Magazine article Artforum International

Matthew Higgs

Magazine article Artforum International

Matthew Higgs

Article excerpt

1 "PACIFIC STANDARD TIME: ART IN L.A. 1945-1980" (VARIOUS VENUES) My 2011 ended with a weeklong road trip across Southern California, trying to take in as many as possible of the sixty-plus exhibitions in "Pacific Standard Time," arguably the most ambitious curatorial initiative of the twenty-first century. Highlights, too many to list here, included the second part of "It Happened at Pomona: Art at the Edge of Los Angeles 1969-1973," a succinct account of Helene Winer's prescient two-year tenure as director of the Pomona College Museum of Art, and "Common Ground: Ceramics in Southern California 1945-1975," an illuminating and often wild survey of both studio and industrial ceramics at Pomona's American Museum of Ceramic Art. A decade in the making, "Pacific Standard Time," led and partly underwritten by the Getty Research Institute, is probably unrepeatable--but it's tempting to imagine what similarly scaled and equally ambitious curatorial surveys might reveal about the art produced in other locales during the same era.

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2 KLARA UDEN, S.A.D. (REENA SPAULINGS FINE ART, NEW YORK) The new year began with Liden's unforgettable installation S.A.D., 2012, a room tightly packed with abandoned Christmas trees that she had recovered and repurposed from the streets of New York. The titular acronym stands for "seasonal affective disorder," the "winter blues"--a phrase that perfectly articulates the profound melancholy the work induced. Among all the artists I can think of, Liden, and her deceptively casual work, best describes our present social, political, and emotional malaise.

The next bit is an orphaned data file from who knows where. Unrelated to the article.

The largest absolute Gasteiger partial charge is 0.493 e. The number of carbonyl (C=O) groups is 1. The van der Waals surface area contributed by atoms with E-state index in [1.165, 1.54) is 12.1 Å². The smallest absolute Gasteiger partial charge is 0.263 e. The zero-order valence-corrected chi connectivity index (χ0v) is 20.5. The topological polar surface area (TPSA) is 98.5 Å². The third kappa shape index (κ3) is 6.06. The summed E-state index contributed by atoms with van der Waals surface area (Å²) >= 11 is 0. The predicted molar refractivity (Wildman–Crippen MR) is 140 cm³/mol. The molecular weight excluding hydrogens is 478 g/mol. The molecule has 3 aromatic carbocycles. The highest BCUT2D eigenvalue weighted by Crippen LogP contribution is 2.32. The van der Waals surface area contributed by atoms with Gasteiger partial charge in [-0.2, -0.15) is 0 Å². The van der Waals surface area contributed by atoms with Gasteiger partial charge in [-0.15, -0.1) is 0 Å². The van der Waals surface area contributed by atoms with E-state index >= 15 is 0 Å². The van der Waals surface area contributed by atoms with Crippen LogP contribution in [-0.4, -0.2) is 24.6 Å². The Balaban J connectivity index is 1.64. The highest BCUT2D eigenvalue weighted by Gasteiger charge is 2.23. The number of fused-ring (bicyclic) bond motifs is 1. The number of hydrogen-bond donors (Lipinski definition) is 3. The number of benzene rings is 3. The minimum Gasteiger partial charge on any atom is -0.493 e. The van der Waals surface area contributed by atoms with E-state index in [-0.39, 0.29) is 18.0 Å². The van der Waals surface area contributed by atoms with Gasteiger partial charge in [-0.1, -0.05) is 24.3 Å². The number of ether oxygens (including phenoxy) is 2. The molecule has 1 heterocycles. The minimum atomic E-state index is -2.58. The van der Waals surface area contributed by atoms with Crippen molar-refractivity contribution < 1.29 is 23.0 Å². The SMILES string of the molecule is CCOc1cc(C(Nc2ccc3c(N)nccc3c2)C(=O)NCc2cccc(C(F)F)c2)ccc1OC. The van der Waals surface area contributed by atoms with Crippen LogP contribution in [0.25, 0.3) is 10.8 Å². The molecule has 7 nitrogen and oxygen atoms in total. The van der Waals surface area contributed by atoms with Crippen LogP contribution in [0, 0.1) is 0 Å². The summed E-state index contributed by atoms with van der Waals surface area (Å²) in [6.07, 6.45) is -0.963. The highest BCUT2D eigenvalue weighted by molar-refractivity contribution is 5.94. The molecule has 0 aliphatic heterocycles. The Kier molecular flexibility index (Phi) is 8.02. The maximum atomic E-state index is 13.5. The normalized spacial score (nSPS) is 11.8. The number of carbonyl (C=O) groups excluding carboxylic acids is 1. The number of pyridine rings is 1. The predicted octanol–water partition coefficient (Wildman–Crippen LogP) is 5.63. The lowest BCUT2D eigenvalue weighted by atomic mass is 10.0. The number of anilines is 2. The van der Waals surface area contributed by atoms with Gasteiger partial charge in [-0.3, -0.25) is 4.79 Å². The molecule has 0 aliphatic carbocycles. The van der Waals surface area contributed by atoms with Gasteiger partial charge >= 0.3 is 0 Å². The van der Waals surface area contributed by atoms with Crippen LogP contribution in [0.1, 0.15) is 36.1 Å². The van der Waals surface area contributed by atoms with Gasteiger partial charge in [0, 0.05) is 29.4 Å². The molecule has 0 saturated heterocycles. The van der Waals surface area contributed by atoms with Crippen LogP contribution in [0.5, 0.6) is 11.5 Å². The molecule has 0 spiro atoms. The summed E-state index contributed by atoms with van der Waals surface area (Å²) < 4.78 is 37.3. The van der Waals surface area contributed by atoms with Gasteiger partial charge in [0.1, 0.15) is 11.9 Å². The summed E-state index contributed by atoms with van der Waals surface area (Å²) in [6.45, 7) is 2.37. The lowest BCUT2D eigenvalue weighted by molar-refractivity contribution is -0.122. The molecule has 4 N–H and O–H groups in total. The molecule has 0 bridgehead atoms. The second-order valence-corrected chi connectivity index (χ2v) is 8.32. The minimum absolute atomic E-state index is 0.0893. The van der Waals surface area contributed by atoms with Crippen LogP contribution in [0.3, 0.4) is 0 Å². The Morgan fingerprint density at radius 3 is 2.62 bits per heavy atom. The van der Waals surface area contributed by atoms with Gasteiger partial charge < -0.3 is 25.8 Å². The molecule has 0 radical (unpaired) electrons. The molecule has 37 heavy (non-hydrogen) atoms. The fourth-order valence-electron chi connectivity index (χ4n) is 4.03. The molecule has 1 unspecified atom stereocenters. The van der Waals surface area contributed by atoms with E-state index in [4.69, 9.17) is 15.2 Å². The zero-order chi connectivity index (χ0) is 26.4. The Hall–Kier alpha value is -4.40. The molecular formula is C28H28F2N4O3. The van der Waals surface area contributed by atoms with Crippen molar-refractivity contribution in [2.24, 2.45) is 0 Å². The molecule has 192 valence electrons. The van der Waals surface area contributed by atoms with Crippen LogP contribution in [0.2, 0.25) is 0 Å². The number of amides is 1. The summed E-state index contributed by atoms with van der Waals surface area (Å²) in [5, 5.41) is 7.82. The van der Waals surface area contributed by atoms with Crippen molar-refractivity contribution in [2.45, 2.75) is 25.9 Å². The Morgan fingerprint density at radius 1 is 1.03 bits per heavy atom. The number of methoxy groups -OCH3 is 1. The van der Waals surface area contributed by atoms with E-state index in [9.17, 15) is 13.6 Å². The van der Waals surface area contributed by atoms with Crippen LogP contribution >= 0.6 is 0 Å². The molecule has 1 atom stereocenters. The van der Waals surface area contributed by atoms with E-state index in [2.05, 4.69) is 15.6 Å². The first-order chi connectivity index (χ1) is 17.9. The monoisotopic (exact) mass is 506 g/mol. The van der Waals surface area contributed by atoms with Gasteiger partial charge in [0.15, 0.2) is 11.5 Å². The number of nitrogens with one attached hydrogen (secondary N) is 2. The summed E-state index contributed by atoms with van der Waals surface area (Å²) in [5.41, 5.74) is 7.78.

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3 "ON KAWARA: DATE PAINTING(S) IN NEW YORK AND 136 OTHER CITIES" (DAVID ZWIRNER, NEW YORK) If I could own only one work of art, it would be a date painting from Kawara's ongoing "Today" series, whose workmanlike style has remained almost unchanged for nearly half a century. This extraordinary exhibition of more than 150 date paintings made between January 1966 and the present, arranged in chronological order throughout Zwirner's capacious galleries, felt like a once-in-a-lifetime event. With each passing year, Kawara's project gains in poignancy, so much so that it is hard to imagine that one day it will, inevitably, come to an end.

4 LUTZ BACHER (ALEX ZACHARY PETER CURRIE, NEW YORK; WHITNEY BIENNIAL, WHITNEY MUSEUM OF AMERICAN ART, NEW YORK) Over the past twenty-odd years, Bacher's work has slowly and persistently come into focus. For followers of Bacher's idiosyncratic approach to being an artist, 2012 was a vintage year, with her poetic and precise interventions into the Whitney Biennial and her J. G. Ballard--esque solo exhibition on the Upper East Side, where twenty-five tons of sand created the entirely plausible impression (pre-Sandy) that a nearby dune had somehow become untethered and drifted into Alex Zachary and Peter Currie's 1970s-era duplex space.

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5 JEREMY DELLER, SACRILEGE (5TH GLASGOW INTERNATIONAL FESTIVAL OF VISUAL ART) Deller's life-size inflatable version of Stonehenge is perhaps the most successful work of public art I've ever encountered. Given that almost nothing is known about the origins and purpose of Britain's most beloved and celebrated prehistoric monument, Deller's homage--in the form of that pneumatic fairground attraction known colloquially as a "bouncy castle"--managed to amplify the elusive strangeness of the original site while simultaneously creating, literally, a public platform for unbridled fun. …

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